Go Walk (and Eat) in England’s Wordsworth Country
Rosie Schaap revisits the fairytale towns and green vales of England's Lake District, where the food is now as much of a draw as the lush, romantic landscape
It calls to mind unreal places: Tolkien’s Middle Earth, innumerable iterations of fairyland. It is unlike anywhere I’ve ever seen—and, more to the point, unlike any place I’ve ever felt. I know nowhere quite so lushly green, so exquisitely gentle here, and craggily forbidding there. It had been more than a decade since I’d visited England’s Lake District, just south of the Scottish border, and even to imagine being back there without my husband, Frank, who died in 2010 of a rare form of cancer, was for a long time not possible. But last year, I felt ready.
If England were a play, the climate would be a main character. Not as predictable as its reputation, it is capricious, and its machinations frequently drive the plot. The Monday afternoon I alit from the train in the Lake District village of Oxenholme, I couldn’t believe my good fortune: The sun shone so brightly that it made me laugh in happy disbelief.
From Oxenholme, I took a short train ride to Windermere and the Old Dungeon Ghyll—the magnificently grimly named inn in the Great Langdale valley where I’d spend that night, doubtful I’d get such heavenly sunshine again during my stay in the district. This made me overzealous, determined to walk as much as possible that afternoon. I checked in—it’s a cheerful place, not at all so dank and dreary as the “dungeon” in its name—threw my big backpack on the bed, loaded up a smaller one, grabbed my walking stick, and headed out through the fells. Great Langdale would be the most remote of the places I’d stay during the week, with some of the most rugged and picturesque terrain. More than two centuries later, William Wordsworth’s description of it remains spot-on: “Next comes Great Langdale, a Vale which should on no account be missed by him who has a true enjoyment of grand separate Forms composing a sublime Unity, austere but reconciled and rendered attractive to the affections by the deep serenity that is spread over everything.”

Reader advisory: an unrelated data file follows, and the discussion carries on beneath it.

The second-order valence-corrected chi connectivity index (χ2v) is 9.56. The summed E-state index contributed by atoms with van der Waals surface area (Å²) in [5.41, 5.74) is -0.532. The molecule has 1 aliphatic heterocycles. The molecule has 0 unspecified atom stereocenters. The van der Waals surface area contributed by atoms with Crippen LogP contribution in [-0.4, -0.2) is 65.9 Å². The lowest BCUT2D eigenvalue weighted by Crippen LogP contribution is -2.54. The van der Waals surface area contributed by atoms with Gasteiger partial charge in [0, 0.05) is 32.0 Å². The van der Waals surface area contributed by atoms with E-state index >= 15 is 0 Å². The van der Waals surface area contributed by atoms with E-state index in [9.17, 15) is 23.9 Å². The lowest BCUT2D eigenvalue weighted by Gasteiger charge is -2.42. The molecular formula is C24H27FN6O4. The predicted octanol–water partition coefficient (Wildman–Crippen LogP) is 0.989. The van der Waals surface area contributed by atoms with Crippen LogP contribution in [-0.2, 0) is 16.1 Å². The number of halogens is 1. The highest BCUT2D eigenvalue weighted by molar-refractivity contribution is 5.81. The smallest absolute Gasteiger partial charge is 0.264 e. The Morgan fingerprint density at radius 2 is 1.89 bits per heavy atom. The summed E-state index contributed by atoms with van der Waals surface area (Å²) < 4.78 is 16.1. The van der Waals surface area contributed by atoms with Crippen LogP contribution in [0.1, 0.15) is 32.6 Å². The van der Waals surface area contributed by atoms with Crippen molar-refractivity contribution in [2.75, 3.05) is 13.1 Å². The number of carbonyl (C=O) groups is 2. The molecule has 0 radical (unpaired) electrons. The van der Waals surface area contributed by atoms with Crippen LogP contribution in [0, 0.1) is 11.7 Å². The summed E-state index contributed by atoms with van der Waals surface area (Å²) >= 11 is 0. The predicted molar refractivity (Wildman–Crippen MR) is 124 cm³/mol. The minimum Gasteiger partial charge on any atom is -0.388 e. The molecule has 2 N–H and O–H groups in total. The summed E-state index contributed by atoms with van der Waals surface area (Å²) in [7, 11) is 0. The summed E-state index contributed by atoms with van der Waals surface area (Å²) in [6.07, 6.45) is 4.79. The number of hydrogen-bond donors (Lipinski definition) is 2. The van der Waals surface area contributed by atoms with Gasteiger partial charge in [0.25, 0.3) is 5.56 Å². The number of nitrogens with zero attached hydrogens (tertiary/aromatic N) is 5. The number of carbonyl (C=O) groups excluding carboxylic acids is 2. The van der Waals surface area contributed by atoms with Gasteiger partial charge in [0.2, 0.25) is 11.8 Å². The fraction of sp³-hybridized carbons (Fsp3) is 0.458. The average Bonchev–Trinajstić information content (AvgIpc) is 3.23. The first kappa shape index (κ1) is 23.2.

Frank and I met as grad students studying English literature. I was a Romanticism hard-liner: Ever since a William Blake seminar in college, English Romantic poetry was to me something like the literary equivalent of The Clash—the only literature that mattered. Frank was on the fence, splitting his allegiance between Modernists like T.S. Eliot and Ezra Pound, and the Romantics, especially Wordsworth. I campaigned to bring him out of the shadows: Modernists were joyless, neurotic, sexless fascists, I argued, as only a twenty-something committed to the infallibility of her opinions can. The Romantics, on the other hand, were wild and free and visionary, suffused by the spirit of revolution that animated their era. Frank finished his PhD. I did not. Still, my lobbying was so successful that we spent part of our honeymoon in that great green heartland of English Romanticism, the Lake District.
At the time, one did not go to the Lakes to eat. Instead, what one did in the district was walk, and we walked each day until we could walk no more—on the historic coffin trail, used long ago to bring the dead from the district’s villages for burial at Saint Oswald’s, between Grasmere and Ambleside, above Rydal Water, passing right by Dove Cottage, Wordsworth’s former home. Down quiet lanes. Up steep hills. Around the lake that gives Grasmere its name. Our reward each evening was a simple, filling meal at one or another local pub—a roast with Yorkshire pudding one night, fish and chips the next—and plenty of pints of English ale.
A few years later, when we returned to the Lake District for a week, we shared a cottage outside Grasmere with friends. It had a large, well-equipped kitchen in which we roasted local Herdwick lamb and potatoes, made big salads, and ate very well while the formidable rains of Northern England percussed the roof and “our” herd of Herdwicks—they came with the cottage—bleated in the yard.